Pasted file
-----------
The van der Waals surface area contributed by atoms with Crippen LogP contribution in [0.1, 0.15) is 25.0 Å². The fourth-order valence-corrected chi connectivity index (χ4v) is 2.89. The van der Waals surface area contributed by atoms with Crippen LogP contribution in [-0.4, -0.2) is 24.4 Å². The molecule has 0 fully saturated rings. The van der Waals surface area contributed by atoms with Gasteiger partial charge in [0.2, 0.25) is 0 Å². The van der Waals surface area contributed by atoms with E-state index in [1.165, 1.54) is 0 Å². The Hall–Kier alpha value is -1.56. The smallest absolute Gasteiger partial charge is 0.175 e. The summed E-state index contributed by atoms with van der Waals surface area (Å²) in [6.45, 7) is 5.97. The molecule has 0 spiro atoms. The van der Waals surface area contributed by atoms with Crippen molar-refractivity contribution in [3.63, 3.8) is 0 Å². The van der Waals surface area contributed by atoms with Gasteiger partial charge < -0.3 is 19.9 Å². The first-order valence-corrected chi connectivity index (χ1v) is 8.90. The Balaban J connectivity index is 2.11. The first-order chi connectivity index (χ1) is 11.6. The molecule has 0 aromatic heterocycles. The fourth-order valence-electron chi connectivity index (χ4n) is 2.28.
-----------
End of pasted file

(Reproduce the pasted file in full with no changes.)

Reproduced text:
The van der Waals surface area contributed by atoms with Crippen LogP contribution in [0.1, 0.15) is 25.0 Å². The fourth-order valence-corrected chi connectivity index (χ4v) is 2.89. The van der Waals surface area contributed by atoms with Crippen LogP contribution in [-0.4, -0.2) is 24.4 Å². The molecule has 0 fully saturated rings. The van der Waals surface area contributed by atoms with Gasteiger partial charge in [0.2, 0.25) is 0 Å². The van der Waals surface area contributed by atoms with E-state index in [1.165, 1.54) is 0 Å². The Hall–Kier alpha value is -1.56. The smallest absolute Gasteiger partial charge is 0.175 e. The summed E-state index contributed by atoms with van der Waals surface area (Å²) in [6.45, 7) is 5.97. The molecule has 0 spiro atoms. The van der Waals surface area contributed by atoms with Crippen molar-refractivity contribution in [3.63, 3.8) is 0 Å². The van der Waals surface area contributed by atoms with Gasteiger partial charge < -0.3 is 19.9 Å². The first-order valence-corrected chi connectivity index (χ1v) is 8.90. The Balaban J connectivity index is 2.11. The first-order chi connectivity index (χ1) is 11.6. The molecule has 0 aromatic heterocycles. The fourth-order valence-electron chi connectivity index (χ4n) is 2.28.